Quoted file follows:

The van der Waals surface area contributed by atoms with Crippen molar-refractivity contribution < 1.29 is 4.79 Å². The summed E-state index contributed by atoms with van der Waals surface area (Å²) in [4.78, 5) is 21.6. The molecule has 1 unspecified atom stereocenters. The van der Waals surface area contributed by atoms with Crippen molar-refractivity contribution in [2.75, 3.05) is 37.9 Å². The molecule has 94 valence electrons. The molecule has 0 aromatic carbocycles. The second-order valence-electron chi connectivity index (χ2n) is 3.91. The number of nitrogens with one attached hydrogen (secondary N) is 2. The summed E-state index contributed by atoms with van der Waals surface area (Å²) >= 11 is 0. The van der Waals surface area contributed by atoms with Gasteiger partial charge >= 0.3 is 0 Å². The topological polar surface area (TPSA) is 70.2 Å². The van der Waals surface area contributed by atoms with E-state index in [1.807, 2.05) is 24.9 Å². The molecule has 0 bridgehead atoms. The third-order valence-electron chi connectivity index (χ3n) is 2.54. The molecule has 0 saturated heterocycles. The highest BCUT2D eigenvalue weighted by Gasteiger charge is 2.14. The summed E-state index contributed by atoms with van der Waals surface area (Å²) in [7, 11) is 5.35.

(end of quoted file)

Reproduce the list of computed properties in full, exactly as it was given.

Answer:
The van der Waals surface area contributed by atoms with Crippen molar-refractivity contribution < 1.29 is 4.79 Å². The summed E-state index contributed by atoms with van der Waals surface area (Å²) in [4.78, 5) is 21.6. The molecule has 1 unspecified atom stereocenters. The van der Waals surface area contributed by atoms with Crippen molar-refractivity contribution in [2.75, 3.05) is 37.9 Å². The molecule has 94 valence electrons. The molecule has 0 aromatic carbocycles. The second-order valence-electron chi connectivity index (χ2n) is 3.91. The number of nitrogens with one attached hydrogen (secondary N) is 2. The summed E-state index contributed by atoms with van der Waals surface area (Å²) >= 11 is 0. The van der Waals surface area contributed by atoms with Gasteiger partial charge >= 0.3 is 0 Å². The topological polar surface area (TPSA) is 70.2 Å². The van der Waals surface area contributed by atoms with E-state index in [1.807, 2.05) is 24.9 Å². The molecule has 0 bridgehead atoms. The third-order valence-electron chi connectivity index (χ3n) is 2.54. The molecule has 0 saturated heterocycles. The highest BCUT2D eigenvalue weighted by Gasteiger charge is 2.14. The summed E-state index contributed by atoms with van der Waals surface area (Å²) in [7, 11) is 5.35.